Ranj Alaaldin

Fellow

Bio

Ranj Alaaldin is a fellow at the Middle East Council on Global Affairs. He was previously a nonresident fellow at the Foreign Policy Program at the Brookings Institution in Washington D.C. and a visiting scholar at Columbia University. Alaaldin is a foreign policy specialist looking at issues of international security, good governance, climate-related security challenges, track II diplomacy, and the interplay between public policy and human security.

Alaaldin is also the director of Crisis Response Council, a Carnegie Corporation initiative focused on peacebuilding and de-escalation in the Middle East, and advises the World Bank on youth empowerment and the political economy of violence.

Alaaldin obtained his Ph.D. at the London School of Economics, where he also obtained degrees in International Law. He previously worked for a conflict mediation organization in the UK, was an associate fellow at King’s College London and an associate fellow at Oxford Research Group. He has led multiple research teams in the MENA region, including Iraq, Libya, Egypt, Jordan, and Turkey, conducting interviews with political and clerical figures, Shiite militias, and ISIS prisoners.

Alaaldin has written and led studies on post-conflict reconstruction, climate-related security threats, security sector reform, U.S. and European foreign policy for the World Bank, the Carnegie Corporation, and the Geneva Centre for Security Sector Governance. He has presented his work at the World Bank, the House of Commons, and the UK Foreign Affairs Committee. Alaaldin has published in academic journals and edited volumes and writes for the New York Times, Washington Post, Wall Street Journal, Foreign Affairs, and Foreign Policy.

Research Areas

  • International security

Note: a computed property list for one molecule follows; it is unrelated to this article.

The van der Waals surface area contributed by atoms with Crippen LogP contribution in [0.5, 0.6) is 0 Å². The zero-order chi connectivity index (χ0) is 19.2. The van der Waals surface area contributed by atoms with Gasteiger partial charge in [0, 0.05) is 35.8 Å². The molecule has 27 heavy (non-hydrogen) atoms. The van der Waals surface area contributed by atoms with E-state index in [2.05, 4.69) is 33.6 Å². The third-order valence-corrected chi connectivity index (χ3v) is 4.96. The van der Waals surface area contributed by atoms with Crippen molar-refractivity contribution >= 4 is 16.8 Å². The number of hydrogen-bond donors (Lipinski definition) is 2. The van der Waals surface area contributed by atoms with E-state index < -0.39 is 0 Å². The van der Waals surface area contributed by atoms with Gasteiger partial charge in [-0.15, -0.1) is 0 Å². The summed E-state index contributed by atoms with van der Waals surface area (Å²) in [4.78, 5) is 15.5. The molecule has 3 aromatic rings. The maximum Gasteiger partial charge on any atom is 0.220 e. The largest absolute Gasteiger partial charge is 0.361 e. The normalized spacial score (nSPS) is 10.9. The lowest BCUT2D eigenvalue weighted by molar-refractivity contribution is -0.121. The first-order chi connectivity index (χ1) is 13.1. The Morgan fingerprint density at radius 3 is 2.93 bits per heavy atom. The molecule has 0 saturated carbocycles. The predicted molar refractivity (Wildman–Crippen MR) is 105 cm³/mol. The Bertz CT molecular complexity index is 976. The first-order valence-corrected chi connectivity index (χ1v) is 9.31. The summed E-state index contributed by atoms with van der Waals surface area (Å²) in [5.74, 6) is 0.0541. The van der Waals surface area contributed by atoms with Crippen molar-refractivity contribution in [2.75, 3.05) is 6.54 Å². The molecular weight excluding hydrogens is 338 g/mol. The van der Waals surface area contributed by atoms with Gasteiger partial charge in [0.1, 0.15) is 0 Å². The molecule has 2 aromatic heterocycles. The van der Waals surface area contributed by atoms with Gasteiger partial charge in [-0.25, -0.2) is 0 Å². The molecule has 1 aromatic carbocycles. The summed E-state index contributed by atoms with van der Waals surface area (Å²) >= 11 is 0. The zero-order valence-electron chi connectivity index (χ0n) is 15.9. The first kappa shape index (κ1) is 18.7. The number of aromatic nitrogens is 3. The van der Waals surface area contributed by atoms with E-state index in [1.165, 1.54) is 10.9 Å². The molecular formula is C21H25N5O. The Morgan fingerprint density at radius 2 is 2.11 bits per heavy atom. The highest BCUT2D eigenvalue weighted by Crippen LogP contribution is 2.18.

• Good governance
  • Post-conflict recovery
  • Conflict resolution

Countries of focus

  • Iraq
  • Syria
  • Iran
  • GCC

Other Areas of Interest

  • Public policy
  • EU foreign policy
  • Armed groups
  • Climate change

Education

  • Ph.D., International History, London School of Economics and Political Science, 2017
  • L.L.M., Public International Law, London School of Economics and Political Science
  • L.L.B., Department of Law, University of Hertfordshire

Articles

Iraq, Türkiye, Qatar, and the United Arab Emirates agreed to collaborate on the ambitious Development Road project. ME Council experts assess the drivers behind the agreement and feasibility of the initiative.    
Ranj Alaaldin, Dania Thafer, Galip Dalay, Özge Genç, June Park
Following Iran's first-ever direct attack on Israel, and Tel Aviv's retaliation, what is the outlook for the regional spillover of the war on Gaza? 
Ranj Alaaldin
With the growing impact of militia groups on global security, a more sustainable policy approach to confronting them is needed.
Ranj Alaaldin
Middle East Council experts analyze the implications of the exchange of strikes between Iran and Israel for the ongoing war on Gaza.
Galip Dalay, Omar H. Rahman, Ranj Alaaldin, Özge Genç, Adel Abdel Ghafar, Shahram Akbarzadeh, Hamidreza Azizi
In recent years, several of the Middle East conflicts that raged in the previous decade have simmered down. But with the potential for relapse high, what can be done to prevent it?
Ranj Alaaldin
Iran is using the latest war in the Middle East to advance its long-standing agenda. Can it be stopped without expanding the current conflict?
Ranj Alaaldin
Israel’s military campaign in Gaza is entering its fourth month with no end in sight. Council experts explore various dimensions of the fallout.
Adel Abdel Ghafar, Galip Dalay, Omar H. Rahman, Beverley Milton Edwards, Tarik M. Yousef, Abdalftah Hamed Ali, Alhala Alkuwari, Ranj Alaaldin, Sahar Khamis
After brokering an historic prisoner exchange between long-time enemies, Qatar has a chance to continue expanding its geopolitical reach through its role as a mediator of conflict.
Ranj Alaaldin, Tanner Manley